What is Your Recycling Reality?
Did you know that your recycling behavior is dependent on local attitudes where you live?
A survey by the Pew Research Center examined recycling behavior and norms in communities across the United States.* The Center found that “practices and community norms around recycling vary considerably from place to place, contributing to dramatically different local recycling levels.”
About half of the respondents in the survey said that their communities encouraged recycling but in general there was not too much concern about it. This group occupied the large "middle ground" of the recycling-norm continuum established by the survey. The other half of the respondents were nearly split between those on one end who said their communities strongly encouraged recycling and those on the other end who said that recycling where they lived was not important.
The “strongly encouraged” group also said they had good recycling services available (such as curbside pick-up and drop-off centers) and they were more aware of rules regarding what can and cannot be recycled. Conversely, those who said recycling was not encouraged where they lived had few services and had little knowledge about rules.
How Does it Shake Out Nationally?
So what states and regions lead the nation in recycling? Relying on data from a study by Columbia University, the Pew Center determined that the highest recycling rates were found in California (53.4%), Maine (51.5%), and Washington state (50.1%). In comparison, the lowest states were Oklahoma (3.7%), Alaska (4.5%), and Mississippi (4.8%). The overall national recycling rate is 34.3%.
More information about regional differences in recycling (as well as incineration, landfilling, and composting of waste) appears on a map prepared by the Columbia team at the Earth Engineering Center.
Climate Change and the Challenges Ahead
With climate change threatening the planet, the arguments for raising recycling rates have never been stronger. Using recycled versus virgin material uses less energy and thus fewer greenhouse gases are emitted. Moreover, by diverting waste from the landfill to the recycling stream there is less material that will end up decomposing in a landfill and emit greenhouse gases. Reducing the volume of harmful landfill gases escaping into the environment had been a priority under the Obama Administration, and new EPA rules were introduced in July 2016 to address the matter. The new rules will require operators to invest in more equipment to capture harmful gases. The costs of these measures will not be cheap, which means that communities will have to pay more to dump materials in a landfill. Recycling will thus soon make even greater economic as well as environmental sense.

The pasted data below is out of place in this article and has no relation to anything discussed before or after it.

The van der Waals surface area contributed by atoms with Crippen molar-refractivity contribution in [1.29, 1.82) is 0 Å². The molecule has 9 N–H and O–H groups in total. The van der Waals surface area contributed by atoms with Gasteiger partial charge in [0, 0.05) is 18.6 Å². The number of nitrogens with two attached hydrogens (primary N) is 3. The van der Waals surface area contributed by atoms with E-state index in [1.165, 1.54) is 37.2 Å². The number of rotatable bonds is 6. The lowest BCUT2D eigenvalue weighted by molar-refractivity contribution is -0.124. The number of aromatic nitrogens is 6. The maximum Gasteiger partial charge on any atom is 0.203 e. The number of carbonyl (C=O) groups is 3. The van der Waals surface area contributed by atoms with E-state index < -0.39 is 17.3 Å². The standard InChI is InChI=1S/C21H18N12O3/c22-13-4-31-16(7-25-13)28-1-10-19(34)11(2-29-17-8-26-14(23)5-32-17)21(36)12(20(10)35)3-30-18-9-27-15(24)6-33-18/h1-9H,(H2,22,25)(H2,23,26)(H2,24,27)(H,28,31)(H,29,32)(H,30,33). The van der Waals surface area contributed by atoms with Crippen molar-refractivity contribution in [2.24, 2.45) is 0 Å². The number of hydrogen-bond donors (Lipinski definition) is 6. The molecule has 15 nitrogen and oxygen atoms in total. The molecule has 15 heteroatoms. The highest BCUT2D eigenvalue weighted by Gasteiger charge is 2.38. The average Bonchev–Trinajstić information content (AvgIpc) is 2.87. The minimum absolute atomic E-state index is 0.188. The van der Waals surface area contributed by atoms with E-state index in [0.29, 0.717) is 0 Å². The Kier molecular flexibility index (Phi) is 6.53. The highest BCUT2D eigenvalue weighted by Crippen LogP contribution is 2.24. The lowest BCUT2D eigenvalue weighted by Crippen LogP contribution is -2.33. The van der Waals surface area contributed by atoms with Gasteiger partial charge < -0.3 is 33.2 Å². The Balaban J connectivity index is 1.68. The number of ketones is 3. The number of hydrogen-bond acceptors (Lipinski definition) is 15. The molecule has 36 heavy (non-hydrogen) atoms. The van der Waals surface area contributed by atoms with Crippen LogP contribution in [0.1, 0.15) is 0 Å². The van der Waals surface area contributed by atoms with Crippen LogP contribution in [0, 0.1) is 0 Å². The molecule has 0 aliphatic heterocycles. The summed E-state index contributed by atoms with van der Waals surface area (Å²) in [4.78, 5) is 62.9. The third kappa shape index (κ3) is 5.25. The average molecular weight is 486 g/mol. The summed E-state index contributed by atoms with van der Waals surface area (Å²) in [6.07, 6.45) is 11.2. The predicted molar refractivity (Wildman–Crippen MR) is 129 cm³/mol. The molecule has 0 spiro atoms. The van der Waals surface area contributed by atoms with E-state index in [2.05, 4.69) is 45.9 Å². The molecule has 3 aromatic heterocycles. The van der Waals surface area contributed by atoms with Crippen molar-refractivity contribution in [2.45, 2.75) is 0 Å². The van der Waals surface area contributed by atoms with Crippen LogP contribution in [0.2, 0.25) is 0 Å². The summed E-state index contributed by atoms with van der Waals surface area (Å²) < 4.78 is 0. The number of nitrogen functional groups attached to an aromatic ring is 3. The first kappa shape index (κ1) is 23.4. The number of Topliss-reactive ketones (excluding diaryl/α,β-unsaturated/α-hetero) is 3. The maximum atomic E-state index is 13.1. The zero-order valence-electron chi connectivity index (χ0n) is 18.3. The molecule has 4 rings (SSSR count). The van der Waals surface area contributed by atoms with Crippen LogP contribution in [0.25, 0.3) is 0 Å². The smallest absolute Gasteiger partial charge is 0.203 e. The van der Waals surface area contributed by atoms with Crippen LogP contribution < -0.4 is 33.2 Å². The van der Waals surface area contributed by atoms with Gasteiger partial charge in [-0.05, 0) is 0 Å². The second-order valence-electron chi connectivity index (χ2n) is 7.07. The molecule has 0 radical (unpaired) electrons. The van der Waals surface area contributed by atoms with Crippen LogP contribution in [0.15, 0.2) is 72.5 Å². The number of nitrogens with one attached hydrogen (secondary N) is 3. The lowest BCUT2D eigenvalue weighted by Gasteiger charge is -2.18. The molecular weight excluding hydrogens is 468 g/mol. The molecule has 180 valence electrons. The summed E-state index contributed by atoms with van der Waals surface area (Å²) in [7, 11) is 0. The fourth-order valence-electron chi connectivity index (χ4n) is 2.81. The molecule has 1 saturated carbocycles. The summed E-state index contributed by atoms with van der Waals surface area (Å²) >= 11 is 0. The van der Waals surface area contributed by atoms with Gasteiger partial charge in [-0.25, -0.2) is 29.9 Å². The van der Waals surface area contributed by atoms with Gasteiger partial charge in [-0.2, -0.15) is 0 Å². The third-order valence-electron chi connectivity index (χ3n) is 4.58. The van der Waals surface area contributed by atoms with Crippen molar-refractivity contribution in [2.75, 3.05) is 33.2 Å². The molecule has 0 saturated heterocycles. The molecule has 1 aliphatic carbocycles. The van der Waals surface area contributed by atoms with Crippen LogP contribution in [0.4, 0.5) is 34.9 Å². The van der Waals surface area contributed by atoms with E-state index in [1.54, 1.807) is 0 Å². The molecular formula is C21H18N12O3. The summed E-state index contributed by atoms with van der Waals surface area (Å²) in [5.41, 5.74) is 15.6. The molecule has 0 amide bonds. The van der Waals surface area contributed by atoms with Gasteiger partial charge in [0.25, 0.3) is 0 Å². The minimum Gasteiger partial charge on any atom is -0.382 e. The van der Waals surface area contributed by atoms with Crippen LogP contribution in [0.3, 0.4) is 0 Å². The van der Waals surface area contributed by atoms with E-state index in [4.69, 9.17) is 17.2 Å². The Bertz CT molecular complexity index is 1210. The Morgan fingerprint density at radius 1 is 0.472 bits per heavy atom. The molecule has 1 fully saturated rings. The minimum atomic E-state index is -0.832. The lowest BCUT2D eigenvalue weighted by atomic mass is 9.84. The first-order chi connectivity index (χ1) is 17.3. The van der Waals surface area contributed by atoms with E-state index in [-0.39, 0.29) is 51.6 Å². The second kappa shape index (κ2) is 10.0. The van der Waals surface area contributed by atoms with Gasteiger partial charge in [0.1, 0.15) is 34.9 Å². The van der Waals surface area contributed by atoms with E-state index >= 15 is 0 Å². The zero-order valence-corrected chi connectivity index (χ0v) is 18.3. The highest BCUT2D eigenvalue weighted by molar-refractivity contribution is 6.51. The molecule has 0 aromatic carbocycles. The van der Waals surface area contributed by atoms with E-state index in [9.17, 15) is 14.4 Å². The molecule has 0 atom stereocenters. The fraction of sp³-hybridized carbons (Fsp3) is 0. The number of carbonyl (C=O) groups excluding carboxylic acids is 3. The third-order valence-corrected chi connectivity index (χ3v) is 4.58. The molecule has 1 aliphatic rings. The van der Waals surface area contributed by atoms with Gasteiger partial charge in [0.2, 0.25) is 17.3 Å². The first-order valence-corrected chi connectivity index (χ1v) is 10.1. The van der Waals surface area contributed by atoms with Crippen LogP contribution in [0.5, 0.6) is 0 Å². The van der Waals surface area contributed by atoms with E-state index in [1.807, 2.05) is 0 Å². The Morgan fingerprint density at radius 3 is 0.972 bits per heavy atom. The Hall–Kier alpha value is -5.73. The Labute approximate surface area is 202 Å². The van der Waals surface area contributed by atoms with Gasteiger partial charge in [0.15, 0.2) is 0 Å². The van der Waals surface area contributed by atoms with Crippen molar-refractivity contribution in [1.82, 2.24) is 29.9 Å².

While increasing landfill costs create a more favorable climate for recycling, there is also the problem of the drop in market prices for recyclable material. Just a few years ago municipalities that contracted with recycling companies to collect bottles, cans, plastic, and other recyclables received a check back from the companies from the sale of the material. Today, the situation has nearly reversed, with the drop in materials prices forcing recycling companies to now charge municipalities for services, creating greater strain on on local budgets.
What About Textiles?
Nationally, textiles still mostly end up in landfills and incinerators, with only about 15 percent of the material being diverted for reuse or recycling (for the sake of comparison, the recycling rate for paper is 63 percent). With a very few exceptions, municipalities do not accept textiles in curbside recycling programs, and textiles that are put in curbside bins are treated as "contaminants" and frequently discarded.
Planet Aid is trying to fill the gap in this problem by increasing recycling convenience, which can help raise textile recycling rates. And we provide this service at no cost. We also work hard to educate consumers about the need to reduce waste and create a stronger recycling culture. Planet Aid has 19,000 bins nationwide and is proud to work with local communities and business owners to reduce municipal disposal costs and fight climate change.
*The survey was part of a broader Pew Research Center study focused on climate change, energy, and the environment.See All Blog Posts